Director: Riccardo Freda (Robert Hampton)
Dark Sky Films/MPI

Director Riccardo Freda is credited with helming I, VAMPIRI (1956), often cited as the film inaugurating Italian gothic horror cinema. Ironically, the film was completed by cameraman Mario Bava. While Bava went on to become an icon of the genre, Freda’s reputation as such is of a much lesser extent, beeing best known for the Barbara Steele gothics THE TERROR OF DR. HICHCOCK and THE GHOST. During the 1960s and 1970s, Freda would find commercial success with a number of spy thrillers, muscleman epics, murder mysteries, and even a western, but every so often he would revisit horror with films like TRAGIC CEREMONY, made during the latter part of his career.

After a peaceful sailboat ride, four young people, including rich kid Bill (Tony Isbert), Joe (Maximo Valverde), Fred (Giovanni Petrucci) and Jane (Camille Keaton), knock on the door of a secluded villa after their dune buggy runs out of gas. Earlier in the day, Bill had given the lovely Jane a pearl necklace with a supposedly paranormal history, and this later opens up a can of worms. They are invited to spend the night at the mansion, owned by Lord Alexander (Luigi Pistilli) and Lady Alexander (Luciana Paluzzi), who happen to be hosting a strange ceremony that night attended by a group of eccentrics in black robes. During the evening, Jane exits her sleep chamber, seemingly in some kind of trance, and is lured to a sacrificial alter where the robed houseguests are hovering over her. As a knife is about to be plunged into the young lady, her three friends come to the rescue, but they are also witness to a chaotic mass murder catastrophe in which they flee with feelings of guilt and uncertainty.

A co-production between Italy and Spain, TRAGIC CEREMONY is a very unusual and uneven film that still has plenty to offer, especially since it’s been largely unseen by horror fans. With its eerie, surreal occurrences and ghost-like characters set amongst an early 1970s backdrop, the film is somewhat reminiscent but not nearly as masterful or lyrical as Bava’s LISA AND THE DEVIL (made the same year), but it’s far more entertaining than the Satan-worshipping shenanigans of Jose Larraz’s BLACK CANDLES, which it also feels similar to. Despite frequent reliance on the zoom lens and an all-around impression of a rushed shoot, Freda is able to convey his usual air of stormy night spookiness, fashioned around the dark corridors of an antiquated, trinket-filled manor. Typifying this is when Camille Keaton is shown strutting endlessly, holding a candelabra, as the Prince of Darkness is being summoned in another room.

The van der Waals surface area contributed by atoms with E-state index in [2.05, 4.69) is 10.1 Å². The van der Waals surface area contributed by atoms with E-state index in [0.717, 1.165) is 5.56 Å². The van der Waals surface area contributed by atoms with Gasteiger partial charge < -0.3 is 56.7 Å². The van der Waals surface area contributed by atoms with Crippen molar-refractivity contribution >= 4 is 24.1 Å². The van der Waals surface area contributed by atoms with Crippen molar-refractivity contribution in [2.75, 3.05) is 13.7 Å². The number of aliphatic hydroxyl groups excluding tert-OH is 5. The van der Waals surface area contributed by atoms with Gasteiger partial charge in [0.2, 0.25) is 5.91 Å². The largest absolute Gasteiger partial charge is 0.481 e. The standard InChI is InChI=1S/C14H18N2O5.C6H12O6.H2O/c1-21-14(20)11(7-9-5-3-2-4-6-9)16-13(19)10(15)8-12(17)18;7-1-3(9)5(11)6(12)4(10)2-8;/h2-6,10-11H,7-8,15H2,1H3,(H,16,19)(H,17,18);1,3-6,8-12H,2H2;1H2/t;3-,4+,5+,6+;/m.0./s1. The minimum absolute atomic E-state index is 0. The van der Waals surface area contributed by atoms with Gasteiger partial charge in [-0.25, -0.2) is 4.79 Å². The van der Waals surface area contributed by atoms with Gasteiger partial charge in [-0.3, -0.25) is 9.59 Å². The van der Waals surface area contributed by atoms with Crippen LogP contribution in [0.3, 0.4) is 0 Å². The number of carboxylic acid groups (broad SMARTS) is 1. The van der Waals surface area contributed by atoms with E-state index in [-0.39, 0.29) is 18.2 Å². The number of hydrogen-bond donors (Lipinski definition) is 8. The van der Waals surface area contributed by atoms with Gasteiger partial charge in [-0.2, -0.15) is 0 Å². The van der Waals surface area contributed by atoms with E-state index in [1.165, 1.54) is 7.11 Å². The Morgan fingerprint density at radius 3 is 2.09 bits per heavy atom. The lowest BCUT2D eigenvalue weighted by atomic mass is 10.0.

The “tragic ceremony” is the highlight of the film, not only for its unexpected outrageousness, but for the incredible gore effects of Carlo Rambaldi. Here, we witness a cranium split in half by a sword, a gushing bullet shot to the forehead, an old hag falling face-first into a fire, and a decapitation which looks very similar to the one Rambaldi did for FLESH FOR FRANKENSTEIN. Although Rambaldi become best known for designing E.T. and ALIEN, he created some of the most distinct, graphic, blood-soaked imagery of 1970s Italian horror cinema, and since his retirement, his work is sorely missed.

As the four lead characters are longhaired and often seen loafing or strumming a guitar, there’s a direct reference to the Manson murders, making the film somewhat topical for 1972, but more so, typically exploitive of newspaper headlines. When they watch the news report at the scene of the massacre on television, an announcer states how the murders are “strangely reminiscent of Sharon Tate’s.” American born Camille Keaton (grand-niece of Buster Keaton) had already made an impression in WHAT HAVE THEY DONE TO SOLANGE?, and it’s easy to see why she got her career off the ground in Italy; the camera absolutely loves her and she’s not a bad actress. Blond-haired pretty boy Tony Isbert was a fixture in 1970s Spanish horror, appearing in Leon Klimovsky’s SAGA OF THE DRACULAS and Paul Naschy’s INQUISITION. The late Luigi Pistilli (TWITCH OF THE DEATH NERVE) and the always ravishing Luciana Paluzzi (THE GREEN SLIME), both very big stars in Italy, seem to have filmed their scenes in one day, as they have very little screen time, but are always a welcomed presence. Seen briefly are Milo Queseda (THE BLOODY JUDGE) as a policeman and Jess Franco regular Paul Muller as a white-coated doctor who tries to explain everything in the end.

With more than enough to recommend it, TRAGIC CEREMONY has been a much bootlegged title now getting its first official U.S. home video release from Dark Sky Films. The film is here presented in its original 1.85:1 aspect ratio with anamorphic enhancement and looks quite good. Though the opening credits look a bit grainy, the rest of the film is consistent with nice colors and a decent level of detail. The image is mostly very smooth with only some grain and speckling in parts. The audio comes in a mono Italian track with optional English subtitles. There is some scratchiness that can be detected from time to time, but otherwise the track sounds fine. Stelvio Cipriani (TENTACLES) provides a pleasing, if sometimes over-the-top music score.

The featurette “Camille's European Adventures” runs about 13 minutes and is a rare interview with actress Camille Keaton. Here, Keaton talks about her early films in Italy (WHAT HAVE THEY DONE TO SOLANGE?, DECAMERON 2, etc.) and her experiences on TRAGIC CEREMONY, including that she had a crush on Tony Isbert and that she supplied her own wardrobe. She also sees similarities between the film and the notorious one she’s best known for; I SPIT ON YOUR GRAVE. An Italian trailer for the film under the Italian title which translates to “From The Secret Police Files Of A European Capital” proves that they tried to sell it in Europe as a giallo, though it’s far from it. (George R. Reis)